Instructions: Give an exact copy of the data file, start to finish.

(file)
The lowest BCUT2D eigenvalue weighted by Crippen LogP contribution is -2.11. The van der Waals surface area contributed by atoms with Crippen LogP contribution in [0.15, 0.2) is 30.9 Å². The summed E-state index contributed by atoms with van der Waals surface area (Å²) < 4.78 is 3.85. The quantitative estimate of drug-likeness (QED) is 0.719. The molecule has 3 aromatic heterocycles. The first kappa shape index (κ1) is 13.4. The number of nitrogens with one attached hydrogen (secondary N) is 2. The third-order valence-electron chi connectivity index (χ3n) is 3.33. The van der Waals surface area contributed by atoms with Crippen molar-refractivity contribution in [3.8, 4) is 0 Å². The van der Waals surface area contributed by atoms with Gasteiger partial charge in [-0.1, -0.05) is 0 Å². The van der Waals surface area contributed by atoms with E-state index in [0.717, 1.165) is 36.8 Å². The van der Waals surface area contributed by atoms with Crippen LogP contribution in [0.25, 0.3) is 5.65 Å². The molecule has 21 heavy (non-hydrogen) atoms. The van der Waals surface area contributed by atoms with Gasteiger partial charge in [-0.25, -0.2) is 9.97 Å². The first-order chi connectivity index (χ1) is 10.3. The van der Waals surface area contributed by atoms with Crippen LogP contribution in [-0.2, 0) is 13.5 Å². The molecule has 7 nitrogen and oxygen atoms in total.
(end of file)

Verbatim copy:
The lowest BCUT2D eigenvalue weighted by Crippen LogP contribution is -2.11. The van der Waals surface area contributed by atoms with Crippen LogP contribution in [0.15, 0.2) is 30.9 Å². The summed E-state index contributed by atoms with van der Waals surface area (Å²) < 4.78 is 3.85. The quantitative estimate of drug-likeness (QED) is 0.719. The molecule has 3 aromatic heterocycles. The first kappa shape index (κ1) is 13.4. The number of nitrogens with one attached hydrogen (secondary N) is 2. The third-order valence-electron chi connectivity index (χ3n) is 3.33. The van der Waals surface area contributed by atoms with Crippen molar-refractivity contribution in [3.8, 4) is 0 Å². The van der Waals surface area contributed by atoms with Gasteiger partial charge in [-0.1, -0.05) is 0 Å². The van der Waals surface area contributed by atoms with E-state index in [0.717, 1.165) is 36.8 Å². The van der Waals surface area contributed by atoms with Crippen LogP contribution in [0.25, 0.3) is 5.65 Å². The molecule has 21 heavy (non-hydrogen) atoms. The van der Waals surface area contributed by atoms with Gasteiger partial charge in [-0.25, -0.2) is 9.97 Å². The first-order chi connectivity index (χ1) is 10.3. The van der Waals surface area contributed by atoms with Crippen LogP contribution in [-0.2, 0) is 13.5 Å². The molecule has 7 nitrogen and oxygen atoms in total.